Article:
I hope not. He seems like a really nice guy who has had a really rough life. Yeah, he's got millions of dollars and a caring wife (she seems to really love him!), but dude's childhood was devastating. Did you know that his father was a heroin addict and his mother died when he was 12? Also, in 2011, his lost his 6 1/2 month-old son to SIDS. That's really sad! Geez, thanks for bringing the mood down, Barbara Walters Jr. I'm getting more chicken.

"Think the Union have a shot of winning it all?"

This conversation is over.

For more secret snappers, follow The Evster @TVMWW.

Instant Replay: Reds 5, Phillies 2

Instant Replay: Reds 5, Phillies 2

BOX SCORE

Aaron Nola struggled and the Phillies' offense slumbered in a 5-2 loss to the Cincinnati Reds on Friday night at Citizens Bank Park.

The Phillies had just one hit through eight innings and three overall in losing for the 21st time in the last 26 games. They scored both of their runs in the ninth inning.

Over their last six games, five of which have been losses, the Phillies have been held to three hits four times.

The Phillies have scored just nine runs in their last six games.

Nola came off the disabled list and pitched seven innings of one-run ball Sunday in Pittsburgh. He failed to build on that outing against a Cincinnati club that entered the game with nine losses in its previous 12 games.

Starting pitching report
Nola, who entered the game having given up just one home run in 23 innings this season, gave up a pair of long balls in the first two innings as the Reds jumped out to a 3-0 lead. In all, the right-hander gave up six hits and five runs over six innings.

Nola is 2-2 with a 4.34 ERA in five starts.

Cincinnati right-hander Tim Adleman's 20th big-league start was the best of his career. The right-hander pitched eight shutout innings and allowed just four baserunners on one hit, two walks and a hit batsman. He struck out four.

Adleman entered the game with a 6.19 ERA this season.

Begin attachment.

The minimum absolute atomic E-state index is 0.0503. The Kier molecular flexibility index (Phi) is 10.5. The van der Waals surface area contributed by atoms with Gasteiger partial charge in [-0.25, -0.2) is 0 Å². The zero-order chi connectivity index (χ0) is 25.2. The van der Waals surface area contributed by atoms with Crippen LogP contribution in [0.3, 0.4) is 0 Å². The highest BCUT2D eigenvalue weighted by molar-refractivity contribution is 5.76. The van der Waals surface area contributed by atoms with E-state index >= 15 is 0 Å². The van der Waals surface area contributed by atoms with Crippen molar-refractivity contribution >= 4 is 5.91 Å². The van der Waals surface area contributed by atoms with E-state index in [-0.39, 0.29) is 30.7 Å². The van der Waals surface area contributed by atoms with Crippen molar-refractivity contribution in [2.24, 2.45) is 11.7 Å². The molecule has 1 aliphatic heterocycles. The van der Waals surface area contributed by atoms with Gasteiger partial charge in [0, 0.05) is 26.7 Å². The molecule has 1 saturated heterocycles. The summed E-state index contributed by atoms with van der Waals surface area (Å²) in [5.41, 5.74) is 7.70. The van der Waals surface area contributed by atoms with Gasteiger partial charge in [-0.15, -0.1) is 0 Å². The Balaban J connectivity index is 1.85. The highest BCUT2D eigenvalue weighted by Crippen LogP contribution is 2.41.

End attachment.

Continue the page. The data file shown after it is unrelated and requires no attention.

Bullpen report
Mark Leiter Jr. pitched two scoreless innings and struck out three for the Phillies.

Asher Wojciechowski lost the shutout in the ninth. Raisel Iglesias came on for the final two outs. He struck out Maikel Franco, the potential tying run, hacking wildly at a full-count breaking ball to end the game.

At the plate
Andres Blanco, the Phillies' No. 2 hitter, singled in the first inning. The Phillies did not have another hit until there was one out in the ninth.

Aaron Altherr doubled in the ninth to break up the Reds' shutout bid.

Odubel Herrera batted leadoff and ran his slump to 0 for 13 before doubling in the ninth. He hit a ball hard earlier in the game, too, but Cincinnati leftfielder Adam Duvall made a nice diving catch.

For Cincinnati, Duvall and Scott Schebler took Nola deep. Jose Peraza had a two-run single against Nola in the sixth inning. He has a 12-game hitting streak.

In the field
Cincinnati catcher Devin Mesoraco made a terrific play in starting a 2-4-3 double play to end the seventh inning.

Minor matters
Second base prospect Jesmuel Valentin had season-ending surgery on his left shoulder in Philadelphia on Friday. Valentin, who was playing at Triple A Lehigh Valley, is looking at a recovery time of four to five months. He should be ready to play winter ball in his native Puerto Rico. Valentin went down to the final days of camp in a bid to make the Phillies' opening day roster in spring training (see story).